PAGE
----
Standing at the front door, you know this is a Queen Anne cottage made for Christmas; a door with a colorful wreath cut into the stained-glass window.

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Standing at the front door, you know this is a Queen Anne cottage made for Christmas; a door with a colorful wreath cut into the stained-glass window.

Open that door and catch your breath. Inside it’s a winter wonderland. Crystal snowflakes falling from chandeliers. Silver balls on the mantel, the tree, the dinner plates, a chorus of shimmer. Delicate antique glassware on the table, a rusty old tricycle parked by the tree. A perfume of paperwhites dancing in the air. Just lightly.

Heck, this is way better than grandma’s.

“My Christmases as a child? Traditional, Midwest, 1950s,” says interior designer Kelly McCombs of Timeless Interiors, crossing her legs and kicking up a cowboy boot. Visions of Sterling, Ill., are dancing in her head. “My dad would take us sledding at my grandfather’s farm. We would go tobogganing at the park. When the Rock River would freeze we’d go ice skating in our hats and gloves and mittens.

“I love Christmas. It’s just magical for children.”

And it’s magic that McCombs, a grown-up, seeks to conjure each year.

“I never know what I’m going to do,” she says. “But I try to go back to my mind’s eye as a child and see Christmas. I bought those two silver urns for the mantel, and then I thought I’d do a lot of silver this year.”

And so, this time the child in McCombs created a Christmas full of white and light and glitter. So full that you’d swear it had snowed inside her house not too long before you arrived. The French ceramic lamb grazing on the lace-cloth dining-room table seems not to mind. Packages are wrapped with care in coordinating red, white and silver. They hug a dowager of a tree dripping in red, white and silver. Garland drapes its heavy arms, laden with silver balls, across the mantel. No space is too insignificant for a grand gesture. A single red ornament sitting atop a pile of tattered leather-bound books says, “Hey! Look at me! See what I can do over here!”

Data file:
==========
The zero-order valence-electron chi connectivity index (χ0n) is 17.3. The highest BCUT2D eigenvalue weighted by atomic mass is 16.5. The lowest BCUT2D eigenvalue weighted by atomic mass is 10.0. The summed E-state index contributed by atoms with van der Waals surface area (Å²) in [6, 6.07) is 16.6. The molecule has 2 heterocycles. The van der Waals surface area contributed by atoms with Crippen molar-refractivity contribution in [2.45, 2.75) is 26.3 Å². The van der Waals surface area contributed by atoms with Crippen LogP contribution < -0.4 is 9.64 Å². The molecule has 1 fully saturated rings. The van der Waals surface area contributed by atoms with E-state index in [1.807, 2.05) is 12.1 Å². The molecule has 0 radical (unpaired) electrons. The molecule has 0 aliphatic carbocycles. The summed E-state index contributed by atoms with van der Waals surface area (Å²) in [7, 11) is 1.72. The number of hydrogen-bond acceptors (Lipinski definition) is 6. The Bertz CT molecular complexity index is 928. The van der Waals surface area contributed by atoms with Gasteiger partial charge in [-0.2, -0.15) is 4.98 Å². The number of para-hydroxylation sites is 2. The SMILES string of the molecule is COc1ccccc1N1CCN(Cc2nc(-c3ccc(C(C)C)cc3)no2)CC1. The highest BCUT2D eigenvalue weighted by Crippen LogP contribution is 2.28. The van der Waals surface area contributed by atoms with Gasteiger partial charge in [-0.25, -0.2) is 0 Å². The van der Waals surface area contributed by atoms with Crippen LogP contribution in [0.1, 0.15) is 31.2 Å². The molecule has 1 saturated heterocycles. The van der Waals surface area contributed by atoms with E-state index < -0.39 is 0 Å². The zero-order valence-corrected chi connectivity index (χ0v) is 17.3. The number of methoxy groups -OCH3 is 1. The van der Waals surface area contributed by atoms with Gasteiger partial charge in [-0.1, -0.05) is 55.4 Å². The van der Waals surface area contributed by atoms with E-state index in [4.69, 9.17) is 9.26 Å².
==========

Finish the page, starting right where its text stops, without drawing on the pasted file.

“I use ‘The Night Before Christmas’ for inspiration. That’s what I see in my mind,” McCombs says, her lap full of border collie.

Which brings us to McCombs’ coordinating critters: the border collies Eleanor Roosevelt and Winston Churchill, and her feisty pound kitty, Louise. All a confusion of fur in black and white.

McCombs is an interior designer through and through.

“I just love creating this stuff,” she says, glancing from brush-bottle treetops on the steamer-trunk coffee table to jester-style stockings with bells on their toes. “I was so stressed out, but doing my house for Christmas made me so happy.”

And made her think about being a kid once again.

“Our stockings were filled with whole walnuts, chocolate Santas wrapped in colorful foil, silver dollars, oranges or tangerines.

“And when we’d have snow about 3 feet high my brothers and I would crunch, crunch through the snow in the field by my house.”

Turning happy holiday memories into fine holiday design?

It’s a gift.

Rebecca Teagarden is assistant editor of Pacific Northwest magazine. Benjamin Benschneider is a magazine staff photographer.